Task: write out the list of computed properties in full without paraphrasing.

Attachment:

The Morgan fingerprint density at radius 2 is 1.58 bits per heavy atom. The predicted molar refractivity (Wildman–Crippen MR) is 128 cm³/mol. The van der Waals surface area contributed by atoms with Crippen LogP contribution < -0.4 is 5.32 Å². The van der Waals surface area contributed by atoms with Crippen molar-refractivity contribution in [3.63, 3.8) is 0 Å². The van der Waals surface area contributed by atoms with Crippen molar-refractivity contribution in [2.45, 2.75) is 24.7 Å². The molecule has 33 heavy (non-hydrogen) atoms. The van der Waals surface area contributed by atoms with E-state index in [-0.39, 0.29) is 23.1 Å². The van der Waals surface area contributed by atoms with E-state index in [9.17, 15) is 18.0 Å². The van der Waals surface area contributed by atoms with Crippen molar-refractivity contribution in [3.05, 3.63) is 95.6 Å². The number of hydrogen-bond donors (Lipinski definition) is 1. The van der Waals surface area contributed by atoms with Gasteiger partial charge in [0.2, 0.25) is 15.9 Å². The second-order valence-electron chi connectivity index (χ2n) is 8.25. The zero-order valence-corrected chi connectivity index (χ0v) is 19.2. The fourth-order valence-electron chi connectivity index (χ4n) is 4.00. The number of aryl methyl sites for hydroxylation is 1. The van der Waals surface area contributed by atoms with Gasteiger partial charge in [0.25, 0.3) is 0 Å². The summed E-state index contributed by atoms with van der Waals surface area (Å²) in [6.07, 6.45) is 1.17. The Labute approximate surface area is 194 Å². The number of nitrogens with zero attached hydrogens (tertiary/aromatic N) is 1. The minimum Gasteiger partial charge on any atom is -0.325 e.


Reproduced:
The Morgan fingerprint density at radius 2 is 1.58 bits per heavy atom. The predicted molar refractivity (Wildman–Crippen MR) is 128 cm³/mol. The van der Waals surface area contributed by atoms with Crippen LogP contribution < -0.4 is 5.32 Å². The van der Waals surface area contributed by atoms with Crippen molar-refractivity contribution in [3.63, 3.8) is 0 Å². The van der Waals surface area contributed by atoms with Crippen molar-refractivity contribution in [2.45, 2.75) is 24.7 Å². The molecule has 33 heavy (non-hydrogen) atoms. The van der Waals surface area contributed by atoms with E-state index in [-0.39, 0.29) is 23.1 Å². The van der Waals surface area contributed by atoms with E-state index in [9.17, 15) is 18.0 Å². The van der Waals surface area contributed by atoms with Crippen molar-refractivity contribution in [3.05, 3.63) is 95.6 Å². The number of hydrogen-bond donors (Lipinski definition) is 1. The van der Waals surface area contributed by atoms with Gasteiger partial charge in [0.2, 0.25) is 15.9 Å². The second-order valence-electron chi connectivity index (χ2n) is 8.25. The zero-order valence-corrected chi connectivity index (χ0v) is 19.2. The fourth-order valence-electron chi connectivity index (χ4n) is 4.00. The number of aryl methyl sites for hydroxylation is 1. The van der Waals surface area contributed by atoms with Gasteiger partial charge in [0.25, 0.3) is 0 Å². The summed E-state index contributed by atoms with van der Waals surface area (Å²) in [6.07, 6.45) is 1.17. The Labute approximate surface area is 194 Å². The number of nitrogens with zero attached hydrogens (tertiary/aromatic N) is 1. The minimum Gasteiger partial charge on any atom is -0.325 e.